“Henderson,” he called, “you saw that shooting star last night?”
“Well?” said Henderson.
“It’s out on Horsell Common now.”
“Good Lord!” said Henderson. “Fallen meteorite! That’s good.”
H.G. Wells, The War of the Worlds 
Welcome to Creative Commons, the thirty-third issue of Cordite Poetry Review! With this issue we celebrate our tenth year online, and while that might not seem such a long time ago, consider that way back in 2001 FaceBook, WordPress and MySpace hadn’t been invented yet; neither had the Web 2.0 practice of joining capitalized words together to make BrandNames; and blogs were so far outside the mainstream that not many people even knew what they were, or whether they should care.
But enough about history. Here at Cordite we’ve always been about looking ahead, even when we have no clue as to what lies in wait for us. Yes, it’s all about “moving forward”, to use that asinine phrase much abused by the current LaborParty (sic) leadership. But it’s about more than that. It’s about trying to get as far away from the past as possible, in the least possible time. You might think of it as staying modern, and that’s fine with us.
Staying modern is also part of the reasoning behind our modest site revamp, the design for which is based on the standard Twenty Ten theme that now comes with every download of WordPress 3.0. Love or hate it, let us know. All we hope is that the darned thing works. And after ten years of fiddling with source code, cascading style sheets and various content management systems, expecting a website to work seems like a not unreasonable demand.
Peter Goodfellow, “On Horsell Common”, album artwork from Jeff Wayne’s musical version of The War of the Worlds.
As for the contents of Creative Commons, in lieu of a proper editorial from our guest poetry editor Alison Croggon, let me just say that I’m thrilled at the diversity of the talent on display in this issue. Thirty-odd poets writing in a range of styles, from good old free verse to the (emerging?) bullet-point-list-poem genre; from the nautically-themed epic to an avian short form poem; and from google-flarf to split DNA strands that look like jeans.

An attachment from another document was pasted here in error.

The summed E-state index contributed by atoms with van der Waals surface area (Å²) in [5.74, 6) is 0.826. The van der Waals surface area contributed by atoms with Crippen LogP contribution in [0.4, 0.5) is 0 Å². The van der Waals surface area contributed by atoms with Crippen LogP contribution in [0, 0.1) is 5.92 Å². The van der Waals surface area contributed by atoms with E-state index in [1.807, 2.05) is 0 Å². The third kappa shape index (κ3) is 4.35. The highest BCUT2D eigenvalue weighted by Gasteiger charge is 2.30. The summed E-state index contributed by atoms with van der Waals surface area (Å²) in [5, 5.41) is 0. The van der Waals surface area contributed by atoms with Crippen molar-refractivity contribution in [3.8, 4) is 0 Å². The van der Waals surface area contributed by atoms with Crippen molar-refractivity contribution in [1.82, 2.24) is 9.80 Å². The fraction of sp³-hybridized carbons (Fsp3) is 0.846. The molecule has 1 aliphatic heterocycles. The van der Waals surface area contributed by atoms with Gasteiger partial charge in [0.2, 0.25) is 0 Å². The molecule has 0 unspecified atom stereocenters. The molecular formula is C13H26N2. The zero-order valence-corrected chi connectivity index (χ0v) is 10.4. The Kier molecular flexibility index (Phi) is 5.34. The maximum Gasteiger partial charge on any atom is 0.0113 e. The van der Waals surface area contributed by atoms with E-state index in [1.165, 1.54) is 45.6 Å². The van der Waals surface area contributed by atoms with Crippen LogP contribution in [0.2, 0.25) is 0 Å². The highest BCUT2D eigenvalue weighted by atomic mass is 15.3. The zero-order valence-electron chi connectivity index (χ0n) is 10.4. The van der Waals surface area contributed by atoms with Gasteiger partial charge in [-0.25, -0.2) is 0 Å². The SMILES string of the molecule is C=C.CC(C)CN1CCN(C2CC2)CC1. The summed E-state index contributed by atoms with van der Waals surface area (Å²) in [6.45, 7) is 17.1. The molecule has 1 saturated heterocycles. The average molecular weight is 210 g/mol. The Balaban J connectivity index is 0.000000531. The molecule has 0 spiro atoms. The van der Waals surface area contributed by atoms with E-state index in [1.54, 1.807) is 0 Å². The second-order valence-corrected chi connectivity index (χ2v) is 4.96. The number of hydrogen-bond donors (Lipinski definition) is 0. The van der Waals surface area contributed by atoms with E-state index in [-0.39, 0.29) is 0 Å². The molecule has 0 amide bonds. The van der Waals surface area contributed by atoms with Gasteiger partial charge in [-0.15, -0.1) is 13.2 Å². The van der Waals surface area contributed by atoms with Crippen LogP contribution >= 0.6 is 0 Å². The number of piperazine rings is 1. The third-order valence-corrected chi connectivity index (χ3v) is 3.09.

I could go on in much greater detail but the real joy lies in wait for you, dear readers. Despite our usual practice of calling for poems on specific themes, for this issue we decided to open submissions to all forms, in the spirit of Creative Commons. And it is in this spirit that we have now made the poetry in this issue available as downloadable Word (and text) documents, so that you too can share in the fun.
Inspired by Creative Commons Australia’s Remix My Lit project, we invite you to download these poems, remix them, chop them up, add a little gravy and generally act like a word salad DJ. Then simply send your remixes to us, and we’ll publish the best ones right here on the Cordite site, under a Creative Commons license.
If that all seems like too much hard worK, there’s a wealth of feature content available in our thirty third issue as well. We’ve got ten new feature articles, including five takes on creative commons and copyright, and a special feature on Jonathan Ball’s Ex-Machina project. We’ve also posted six new audio tracks, a couple of images and our usual fortnightly reviews. Also, be sure to check out the slowly unfolding Zombie Haikunaut Renga, or add your own ku!
On behalf of our contributors, our guest poetry editor Alison Croggon and my fellow Cordite editors, I sincerely hope that you will enjoy this bumper issue. We’re certainly very proud of the direction in which the magazine is heading, and hope that you’ll consider joining us, on Creative Commons.
“But it’s something more than a meteorite. It’s a cylinder — an artificial cylinder, man! And there’s something inside.”